Christos G. Cassandras is Distinguished Professor of Engineering at Boston University. He is Head of the Division of Systems Engineering, Professor of Electrical and Computer Engineering, and co-founder of the Boston University Center for Information and Systems Engineering (CISE). He received a B.S degree from Yale University, M.S.E.E degree from Stanford University, and S.M and Ph.D degrees from Harvard University. Prior to joining Boston University, he worked on automated manufacturing systems with ITP Boston (1982–1984), and was Professor of Electrical and Computer Engineering at the University of Massachusetts at Amherst until 1997. Besides discrete event and hybrid systems, his interests include stochastic control and optimization, computer simulation, multi-agent systems, manufacturing systems, transportation systems and autonomous vehicles, and computer and sensor networks. He has published over 450 technical papers in these areas. He has worked extensively with industrial organizations and has most recently collaborated with The MathWorks, Inc. in the development of the discrete event and hybrid system simulator SimEvents. His prior book, Discrete Event Systems: Modeling and Performance Analysis, on which a substantial portion of the present book is based, received the 1999 Harold Chestnut Prize, awarded by the International Federation of Automatic Control for best control engineering textbook. Dr. Cassandras was Editor-in-Chief of the IEEE Transactions on Automatic Control from 1998 through 2009 and is currently a member of several journal editorial boards. He was the 2012 President of the IEEE Control Systems Society. He is the recipient of several awards, including the 2011 IEEE Control Systems Technology Award, the Distinguished Member Award of the IEEE Control Systems Society (2006), and 2011 and 2014 prizes for the IBM/IEEE Smarter Planet Challenge competition. He is a Fellow of the IEEE and of the IFAC.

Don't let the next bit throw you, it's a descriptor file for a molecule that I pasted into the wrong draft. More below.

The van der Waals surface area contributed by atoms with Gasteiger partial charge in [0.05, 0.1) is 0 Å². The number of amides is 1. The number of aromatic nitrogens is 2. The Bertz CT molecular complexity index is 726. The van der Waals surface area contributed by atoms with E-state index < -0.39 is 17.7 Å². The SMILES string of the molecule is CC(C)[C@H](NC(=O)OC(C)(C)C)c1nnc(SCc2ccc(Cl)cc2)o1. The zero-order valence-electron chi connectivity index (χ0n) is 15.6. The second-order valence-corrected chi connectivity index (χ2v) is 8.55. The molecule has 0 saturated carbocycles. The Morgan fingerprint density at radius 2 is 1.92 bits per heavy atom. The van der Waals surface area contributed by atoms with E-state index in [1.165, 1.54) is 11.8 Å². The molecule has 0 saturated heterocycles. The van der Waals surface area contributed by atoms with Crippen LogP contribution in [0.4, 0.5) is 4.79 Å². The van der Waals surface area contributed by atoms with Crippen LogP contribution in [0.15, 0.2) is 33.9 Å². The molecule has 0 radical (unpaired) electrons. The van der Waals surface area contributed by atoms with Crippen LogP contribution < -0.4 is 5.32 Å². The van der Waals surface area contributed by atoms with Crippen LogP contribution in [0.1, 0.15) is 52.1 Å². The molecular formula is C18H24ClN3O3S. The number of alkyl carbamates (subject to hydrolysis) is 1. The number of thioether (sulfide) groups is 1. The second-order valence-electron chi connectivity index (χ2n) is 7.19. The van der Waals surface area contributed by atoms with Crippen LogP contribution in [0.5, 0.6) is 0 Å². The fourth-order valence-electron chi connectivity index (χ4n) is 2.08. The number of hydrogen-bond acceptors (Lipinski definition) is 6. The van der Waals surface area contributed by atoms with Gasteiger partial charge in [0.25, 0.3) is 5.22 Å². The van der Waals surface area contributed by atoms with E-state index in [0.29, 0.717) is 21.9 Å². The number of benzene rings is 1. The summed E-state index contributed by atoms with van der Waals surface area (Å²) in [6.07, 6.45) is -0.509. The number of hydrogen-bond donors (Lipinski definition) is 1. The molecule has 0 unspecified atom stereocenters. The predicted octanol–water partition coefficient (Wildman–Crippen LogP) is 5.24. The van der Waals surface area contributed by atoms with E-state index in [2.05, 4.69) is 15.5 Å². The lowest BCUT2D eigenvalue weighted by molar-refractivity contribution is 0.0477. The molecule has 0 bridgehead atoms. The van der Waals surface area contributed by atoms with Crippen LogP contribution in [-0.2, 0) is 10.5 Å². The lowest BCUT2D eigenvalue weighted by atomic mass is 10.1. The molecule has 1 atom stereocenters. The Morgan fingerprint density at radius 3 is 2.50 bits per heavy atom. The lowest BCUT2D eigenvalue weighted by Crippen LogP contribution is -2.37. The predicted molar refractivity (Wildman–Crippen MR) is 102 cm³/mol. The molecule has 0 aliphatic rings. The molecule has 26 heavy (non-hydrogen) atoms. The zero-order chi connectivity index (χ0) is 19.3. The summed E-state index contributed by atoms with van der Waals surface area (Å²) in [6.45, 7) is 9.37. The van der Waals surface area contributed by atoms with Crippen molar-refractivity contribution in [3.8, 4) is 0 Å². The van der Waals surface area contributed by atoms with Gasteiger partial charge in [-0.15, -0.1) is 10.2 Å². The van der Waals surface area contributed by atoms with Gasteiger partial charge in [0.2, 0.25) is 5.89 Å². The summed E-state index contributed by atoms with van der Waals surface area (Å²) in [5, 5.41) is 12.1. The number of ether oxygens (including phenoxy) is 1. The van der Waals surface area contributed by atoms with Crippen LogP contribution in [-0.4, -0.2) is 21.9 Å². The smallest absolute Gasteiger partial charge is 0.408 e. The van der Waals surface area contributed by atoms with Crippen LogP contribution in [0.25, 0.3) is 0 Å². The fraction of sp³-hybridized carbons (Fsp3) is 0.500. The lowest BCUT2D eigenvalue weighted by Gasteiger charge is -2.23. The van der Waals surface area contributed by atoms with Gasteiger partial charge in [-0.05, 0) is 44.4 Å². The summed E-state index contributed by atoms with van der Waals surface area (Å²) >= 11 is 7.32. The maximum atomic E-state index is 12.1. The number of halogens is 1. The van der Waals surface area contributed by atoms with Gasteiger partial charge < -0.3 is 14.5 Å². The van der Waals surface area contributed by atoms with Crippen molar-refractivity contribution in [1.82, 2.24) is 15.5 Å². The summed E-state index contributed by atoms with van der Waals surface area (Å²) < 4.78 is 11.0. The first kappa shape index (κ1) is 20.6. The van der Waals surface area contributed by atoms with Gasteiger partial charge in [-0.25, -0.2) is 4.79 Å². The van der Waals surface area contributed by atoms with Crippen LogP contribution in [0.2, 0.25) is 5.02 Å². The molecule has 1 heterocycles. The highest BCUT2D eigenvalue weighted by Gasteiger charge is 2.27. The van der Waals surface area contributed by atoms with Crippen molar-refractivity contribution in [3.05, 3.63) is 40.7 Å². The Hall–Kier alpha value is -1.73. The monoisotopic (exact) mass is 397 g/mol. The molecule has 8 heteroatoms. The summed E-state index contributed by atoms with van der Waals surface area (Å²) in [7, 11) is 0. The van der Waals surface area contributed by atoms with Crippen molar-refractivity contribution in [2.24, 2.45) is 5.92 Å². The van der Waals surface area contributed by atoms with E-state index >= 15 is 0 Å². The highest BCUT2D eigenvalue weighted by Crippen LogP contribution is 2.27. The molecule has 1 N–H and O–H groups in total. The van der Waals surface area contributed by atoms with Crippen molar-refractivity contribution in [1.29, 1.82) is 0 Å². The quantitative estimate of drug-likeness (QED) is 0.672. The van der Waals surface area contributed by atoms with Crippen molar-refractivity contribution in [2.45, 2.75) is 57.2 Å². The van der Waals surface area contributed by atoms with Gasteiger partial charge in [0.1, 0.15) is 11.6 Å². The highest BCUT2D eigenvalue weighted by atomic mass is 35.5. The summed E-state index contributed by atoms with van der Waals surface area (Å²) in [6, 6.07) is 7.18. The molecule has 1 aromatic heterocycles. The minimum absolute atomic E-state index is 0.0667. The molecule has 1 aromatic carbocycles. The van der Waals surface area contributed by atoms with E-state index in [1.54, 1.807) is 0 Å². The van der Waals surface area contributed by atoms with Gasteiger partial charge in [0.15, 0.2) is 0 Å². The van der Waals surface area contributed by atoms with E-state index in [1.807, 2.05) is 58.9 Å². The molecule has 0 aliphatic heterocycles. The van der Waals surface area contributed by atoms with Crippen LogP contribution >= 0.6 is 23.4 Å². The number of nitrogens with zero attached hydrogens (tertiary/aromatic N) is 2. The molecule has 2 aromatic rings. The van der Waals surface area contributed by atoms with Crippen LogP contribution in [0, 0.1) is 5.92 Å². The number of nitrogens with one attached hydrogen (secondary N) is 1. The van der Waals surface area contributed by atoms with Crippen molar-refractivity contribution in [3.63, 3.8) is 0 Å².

Stéphane Lafortune is the N. Harris McClamroch Collegiate Professor of Electrical Engineering and Computer Science at the University of Michigan. He received his B.Eng. degree from Ecole Polytechnique de Montréal, M.Eng. degree from McGill University, and Ph.D. degree from the University of California at Berkeley. He joined the University of Michigan in 1986. The principal focus of his research has been the area of discrete event systems, including modeling, diagnosis, supervisory control, optimal control, centralized and decentralized control and diagnosis, and communication in decentralized-information problems. Lafortune is a Fellow of the IEEE and of IFAC. He received the Presidential Young Investigator Award from the National Science Foundation in 1990 and the George S. Axelby Outstanding Paper Award from the Control Systems Society of the IEEE in 1994 (for a paper co-authored with S.L. Chung and F. Lin) and in 2001 (for a paper co-authored with G. Barrett). Lafortune was Editor-in-Chief of the Journal of Discrete Event Dynamic Systems: Theory and Applications from 1/2015 to 12/2020.